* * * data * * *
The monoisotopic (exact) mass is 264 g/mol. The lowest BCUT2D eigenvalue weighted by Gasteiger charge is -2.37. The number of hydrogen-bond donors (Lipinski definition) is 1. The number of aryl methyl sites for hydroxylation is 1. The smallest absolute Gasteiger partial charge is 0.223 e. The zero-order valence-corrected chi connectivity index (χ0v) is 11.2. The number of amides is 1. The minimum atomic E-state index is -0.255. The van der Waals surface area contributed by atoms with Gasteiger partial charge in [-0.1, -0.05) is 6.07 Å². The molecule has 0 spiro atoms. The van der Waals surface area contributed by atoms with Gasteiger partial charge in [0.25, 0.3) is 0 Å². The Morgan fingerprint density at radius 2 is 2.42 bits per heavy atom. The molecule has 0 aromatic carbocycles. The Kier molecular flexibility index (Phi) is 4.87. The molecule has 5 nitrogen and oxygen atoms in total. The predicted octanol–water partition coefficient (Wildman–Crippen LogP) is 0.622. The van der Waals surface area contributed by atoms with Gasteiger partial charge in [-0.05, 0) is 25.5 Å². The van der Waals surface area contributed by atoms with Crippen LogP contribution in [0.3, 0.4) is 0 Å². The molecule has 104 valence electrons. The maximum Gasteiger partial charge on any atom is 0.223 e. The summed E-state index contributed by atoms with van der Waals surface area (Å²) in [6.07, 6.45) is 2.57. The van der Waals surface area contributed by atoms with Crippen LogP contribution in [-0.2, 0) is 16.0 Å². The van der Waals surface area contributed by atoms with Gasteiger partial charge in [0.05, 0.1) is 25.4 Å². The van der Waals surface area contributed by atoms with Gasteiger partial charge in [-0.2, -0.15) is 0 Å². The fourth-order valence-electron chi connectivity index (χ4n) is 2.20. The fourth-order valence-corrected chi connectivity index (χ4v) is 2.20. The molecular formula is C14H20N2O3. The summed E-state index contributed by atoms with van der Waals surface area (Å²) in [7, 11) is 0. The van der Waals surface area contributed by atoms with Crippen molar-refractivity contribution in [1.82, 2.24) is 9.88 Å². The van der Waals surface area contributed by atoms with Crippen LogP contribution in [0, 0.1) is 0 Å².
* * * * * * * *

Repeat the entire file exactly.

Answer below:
The monoisotopic (exact) mass is 264 g/mol. The lowest BCUT2D eigenvalue weighted by Gasteiger charge is -2.37. The number of hydrogen-bond donors (Lipinski definition) is 1. The number of aryl methyl sites for hydroxylation is 1. The smallest absolute Gasteiger partial charge is 0.223 e. The zero-order valence-corrected chi connectivity index (χ0v) is 11.2. The number of amides is 1. The minimum atomic E-state index is -0.255. The van der Waals surface area contributed by atoms with Gasteiger partial charge in [-0.1, -0.05) is 6.07 Å². The molecule has 0 spiro atoms. The van der Waals surface area contributed by atoms with Gasteiger partial charge in [0.25, 0.3) is 0 Å². The Morgan fingerprint density at radius 2 is 2.42 bits per heavy atom. The molecule has 0 aromatic carbocycles. The Kier molecular flexibility index (Phi) is 4.87. The molecule has 5 nitrogen and oxygen atoms in total. The predicted octanol–water partition coefficient (Wildman–Crippen LogP) is 0.622. The van der Waals surface area contributed by atoms with Gasteiger partial charge in [-0.05, 0) is 25.5 Å². The van der Waals surface area contributed by atoms with Crippen LogP contribution in [0.3, 0.4) is 0 Å². The molecule has 104 valence electrons. The maximum Gasteiger partial charge on any atom is 0.223 e. The summed E-state index contributed by atoms with van der Waals surface area (Å²) in [6.07, 6.45) is 2.57. The van der Waals surface area contributed by atoms with Crippen LogP contribution in [-0.2, 0) is 16.0 Å². The van der Waals surface area contributed by atoms with Gasteiger partial charge in [0.05, 0.1) is 25.4 Å². The van der Waals surface area contributed by atoms with Gasteiger partial charge in [-0.2, -0.15) is 0 Å². The fourth-order valence-electron chi connectivity index (χ4n) is 2.20. The fourth-order valence-corrected chi connectivity index (χ4v) is 2.20. The molecular formula is C14H20N2O3. The summed E-state index contributed by atoms with van der Waals surface area (Å²) in [7, 11) is 0. The van der Waals surface area contributed by atoms with Crippen molar-refractivity contribution in [1.82, 2.24) is 9.88 Å². The van der Waals surface area contributed by atoms with Crippen LogP contribution in [0, 0.1) is 0 Å².